I am sorry that we don’t really see each other anymore.
I still think about you though. Like, for instance, just last night I was sitting in a bar, flipping the thin pages of a specialty cocktail menu. My eyes lingered on the Moscow Mule for a few seconds before I closed the booklet and ordered a Manhattan. Even though I think of you fondly, I’m not ready to go there again. And believe me, I think of you fondly.
I know we see each other around from time to time, mostly through mutual friends at parties. We’ll awkwardly have a run in at the fancy spigot carafe that only married people seem to own. You’ll be all dressed up in pink, maybe even with a strawberry hat accessory. We’ll be cordial. Half a glass, a few sips, and then we part ways. It’s not entirely awkward, but it’s not particularly enjoyable either, but what the hell do I expect from an ex?
Life now is so far from what it used to be for us. You probably think I feel like I’m too good for you, that I’ve grow out of our relationship, and maybe you’re right.
We’ve certainly come a long way since that kamikaze shot at my first Tridelta dance, haven’t we Vodka? I was only eighteen, so impressionable. My date Sean order you for me. He was a whole year older, already well versed in ordering mixed drinks. Also, he was in PIKE, a trustworthy fraternity. I was in good hands, even though he was terrible at kissing. Although you were masked behind the Triple Sec and lime juice, I knew this was the start of something. You made me feel so good; I ordered kamikaze shots the rest of freshman year.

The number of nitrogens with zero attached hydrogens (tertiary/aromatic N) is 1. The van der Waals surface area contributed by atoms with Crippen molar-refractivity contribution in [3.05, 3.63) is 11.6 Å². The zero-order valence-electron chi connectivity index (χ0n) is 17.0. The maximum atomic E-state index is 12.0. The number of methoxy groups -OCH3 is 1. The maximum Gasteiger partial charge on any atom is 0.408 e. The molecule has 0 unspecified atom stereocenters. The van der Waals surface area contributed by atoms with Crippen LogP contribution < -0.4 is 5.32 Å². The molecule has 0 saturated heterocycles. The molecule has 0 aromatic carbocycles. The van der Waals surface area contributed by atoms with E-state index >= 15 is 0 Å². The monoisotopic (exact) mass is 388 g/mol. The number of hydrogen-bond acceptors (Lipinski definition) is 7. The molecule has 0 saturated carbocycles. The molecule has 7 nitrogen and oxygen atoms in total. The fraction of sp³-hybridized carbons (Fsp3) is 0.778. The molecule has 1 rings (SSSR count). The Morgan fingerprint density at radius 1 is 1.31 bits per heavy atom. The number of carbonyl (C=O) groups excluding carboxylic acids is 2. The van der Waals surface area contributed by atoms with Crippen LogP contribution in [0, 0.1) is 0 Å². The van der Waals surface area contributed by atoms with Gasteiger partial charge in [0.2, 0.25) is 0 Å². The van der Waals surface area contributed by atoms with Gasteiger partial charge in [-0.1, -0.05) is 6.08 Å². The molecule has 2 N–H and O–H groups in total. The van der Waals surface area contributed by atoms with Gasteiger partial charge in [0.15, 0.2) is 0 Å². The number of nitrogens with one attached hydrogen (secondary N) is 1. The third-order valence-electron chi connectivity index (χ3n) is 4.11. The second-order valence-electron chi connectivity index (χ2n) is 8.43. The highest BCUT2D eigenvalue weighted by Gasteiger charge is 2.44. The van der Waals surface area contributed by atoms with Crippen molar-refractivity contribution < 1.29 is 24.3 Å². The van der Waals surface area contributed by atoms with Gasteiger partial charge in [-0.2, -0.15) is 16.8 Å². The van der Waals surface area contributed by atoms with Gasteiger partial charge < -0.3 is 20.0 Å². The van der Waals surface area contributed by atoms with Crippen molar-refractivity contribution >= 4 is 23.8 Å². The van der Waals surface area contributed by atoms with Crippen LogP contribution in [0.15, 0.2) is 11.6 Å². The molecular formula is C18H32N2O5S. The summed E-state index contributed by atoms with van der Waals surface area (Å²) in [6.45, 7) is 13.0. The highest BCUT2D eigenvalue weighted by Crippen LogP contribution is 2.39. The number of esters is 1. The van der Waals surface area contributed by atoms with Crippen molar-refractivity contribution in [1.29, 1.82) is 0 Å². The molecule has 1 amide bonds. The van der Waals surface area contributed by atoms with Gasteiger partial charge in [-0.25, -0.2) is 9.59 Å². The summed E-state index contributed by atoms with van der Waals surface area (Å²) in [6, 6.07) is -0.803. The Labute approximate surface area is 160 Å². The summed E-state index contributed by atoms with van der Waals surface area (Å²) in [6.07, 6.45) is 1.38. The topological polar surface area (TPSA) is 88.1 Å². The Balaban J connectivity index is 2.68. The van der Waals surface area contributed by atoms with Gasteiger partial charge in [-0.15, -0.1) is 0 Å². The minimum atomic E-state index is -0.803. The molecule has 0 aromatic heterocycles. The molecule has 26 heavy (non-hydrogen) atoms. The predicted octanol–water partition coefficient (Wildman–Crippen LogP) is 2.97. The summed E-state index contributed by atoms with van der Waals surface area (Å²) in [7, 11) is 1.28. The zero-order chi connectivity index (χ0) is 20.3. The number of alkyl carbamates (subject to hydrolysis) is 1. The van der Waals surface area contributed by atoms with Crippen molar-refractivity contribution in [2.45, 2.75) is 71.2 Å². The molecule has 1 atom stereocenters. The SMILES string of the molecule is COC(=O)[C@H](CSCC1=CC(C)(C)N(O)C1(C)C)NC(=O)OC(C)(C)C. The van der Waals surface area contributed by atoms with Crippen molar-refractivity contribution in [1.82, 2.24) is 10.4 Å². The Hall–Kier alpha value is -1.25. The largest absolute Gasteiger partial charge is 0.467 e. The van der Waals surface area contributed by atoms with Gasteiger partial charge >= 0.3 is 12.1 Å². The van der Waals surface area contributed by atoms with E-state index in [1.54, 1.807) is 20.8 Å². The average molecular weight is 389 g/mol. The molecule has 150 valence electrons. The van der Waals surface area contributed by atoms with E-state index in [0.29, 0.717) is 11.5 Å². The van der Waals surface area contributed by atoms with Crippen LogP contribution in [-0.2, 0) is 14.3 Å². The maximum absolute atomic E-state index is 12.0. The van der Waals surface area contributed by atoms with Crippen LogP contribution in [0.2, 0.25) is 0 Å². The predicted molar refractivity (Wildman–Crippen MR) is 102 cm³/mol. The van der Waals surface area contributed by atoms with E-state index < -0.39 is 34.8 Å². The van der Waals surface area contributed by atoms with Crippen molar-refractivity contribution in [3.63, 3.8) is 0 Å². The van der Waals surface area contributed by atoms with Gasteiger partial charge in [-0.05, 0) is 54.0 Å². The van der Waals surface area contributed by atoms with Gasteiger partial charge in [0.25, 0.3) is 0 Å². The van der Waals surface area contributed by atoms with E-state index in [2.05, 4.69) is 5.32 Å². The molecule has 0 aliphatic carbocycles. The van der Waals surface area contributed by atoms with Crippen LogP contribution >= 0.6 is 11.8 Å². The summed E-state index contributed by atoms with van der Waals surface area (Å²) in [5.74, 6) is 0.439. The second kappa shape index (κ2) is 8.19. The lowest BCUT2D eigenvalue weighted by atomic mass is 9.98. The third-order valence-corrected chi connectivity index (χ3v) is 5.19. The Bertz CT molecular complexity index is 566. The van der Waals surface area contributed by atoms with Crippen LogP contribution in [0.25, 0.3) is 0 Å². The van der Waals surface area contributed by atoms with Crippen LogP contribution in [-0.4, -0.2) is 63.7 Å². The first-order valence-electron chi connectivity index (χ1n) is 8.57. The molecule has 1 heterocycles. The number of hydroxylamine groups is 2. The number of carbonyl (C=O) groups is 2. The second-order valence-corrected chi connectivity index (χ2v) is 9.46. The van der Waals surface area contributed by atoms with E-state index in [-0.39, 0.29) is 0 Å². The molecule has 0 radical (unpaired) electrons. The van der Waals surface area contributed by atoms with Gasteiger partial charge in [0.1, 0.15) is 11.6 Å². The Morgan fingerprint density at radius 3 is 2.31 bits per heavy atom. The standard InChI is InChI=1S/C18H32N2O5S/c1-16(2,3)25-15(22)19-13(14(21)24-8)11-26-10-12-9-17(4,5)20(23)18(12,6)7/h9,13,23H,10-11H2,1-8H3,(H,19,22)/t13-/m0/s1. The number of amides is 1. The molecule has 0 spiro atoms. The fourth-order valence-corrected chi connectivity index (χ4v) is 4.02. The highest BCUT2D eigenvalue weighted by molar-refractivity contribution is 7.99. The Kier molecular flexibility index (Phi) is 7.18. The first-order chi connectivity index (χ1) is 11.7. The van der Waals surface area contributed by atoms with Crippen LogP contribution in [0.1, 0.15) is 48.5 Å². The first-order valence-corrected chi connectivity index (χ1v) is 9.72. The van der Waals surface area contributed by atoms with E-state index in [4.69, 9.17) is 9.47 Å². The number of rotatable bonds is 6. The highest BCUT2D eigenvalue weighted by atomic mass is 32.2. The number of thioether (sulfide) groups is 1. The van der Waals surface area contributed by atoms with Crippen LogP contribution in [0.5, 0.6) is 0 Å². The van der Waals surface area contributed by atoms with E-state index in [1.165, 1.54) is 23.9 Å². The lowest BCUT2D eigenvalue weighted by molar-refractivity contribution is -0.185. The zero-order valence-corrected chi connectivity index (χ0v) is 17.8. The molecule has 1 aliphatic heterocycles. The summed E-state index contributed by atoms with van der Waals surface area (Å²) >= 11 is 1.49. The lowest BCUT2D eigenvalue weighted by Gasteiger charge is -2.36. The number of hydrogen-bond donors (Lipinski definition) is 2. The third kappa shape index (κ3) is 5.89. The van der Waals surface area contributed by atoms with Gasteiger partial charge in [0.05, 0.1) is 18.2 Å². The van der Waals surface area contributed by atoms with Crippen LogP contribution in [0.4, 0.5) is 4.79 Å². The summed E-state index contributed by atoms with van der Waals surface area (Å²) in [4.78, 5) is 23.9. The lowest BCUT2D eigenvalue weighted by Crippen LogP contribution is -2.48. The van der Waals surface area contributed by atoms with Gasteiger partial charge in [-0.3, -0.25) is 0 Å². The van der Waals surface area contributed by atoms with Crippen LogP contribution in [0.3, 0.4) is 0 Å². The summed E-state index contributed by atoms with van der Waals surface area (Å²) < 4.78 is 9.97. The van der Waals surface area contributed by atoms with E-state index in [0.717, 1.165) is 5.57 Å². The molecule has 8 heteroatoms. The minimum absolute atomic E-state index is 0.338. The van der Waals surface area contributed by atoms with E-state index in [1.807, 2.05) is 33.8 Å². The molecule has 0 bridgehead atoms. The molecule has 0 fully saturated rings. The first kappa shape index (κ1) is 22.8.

I’ll be the first to admit, our relationship during my four years of higher education was anything but monogamous. I just wasn’t ready to settle down yet. Between dorm room temperature Southern Comfort and Coke, giant blended margaritas the size of my head from the local Mexican restaurant that happily accept fake I.D.’s, tequila body shots on Spring Break, flat keg beer, and my inexplicable obsession with ordering White Russians at a downtown LA pirate themed bar senior year…it left little quality time for the two of us.
In retrospect, I don’t think we ever really got close until after my formidable college years. Sure we hung out in the same circles, but it was never one on one. It was always in very mixed company: Sex and the City Cosmopolitans, a myriad of sticky juices, energy drinks, and overpowering sugary soda. Was that you hiding out in the frat party trash can juice that made me vomit? It was so hard to tell, but if you were part of that debacle, I accept your tacit apology. I know you meant well; you wanted me to have a good time.
The year after college was when we really started to understand each other. Vodka, soda, and Heather. The three amigos! You were my youth, my heyday, my glory days. You were my wingman for so many questionable twenty-two year old decisions. We were such tight bros.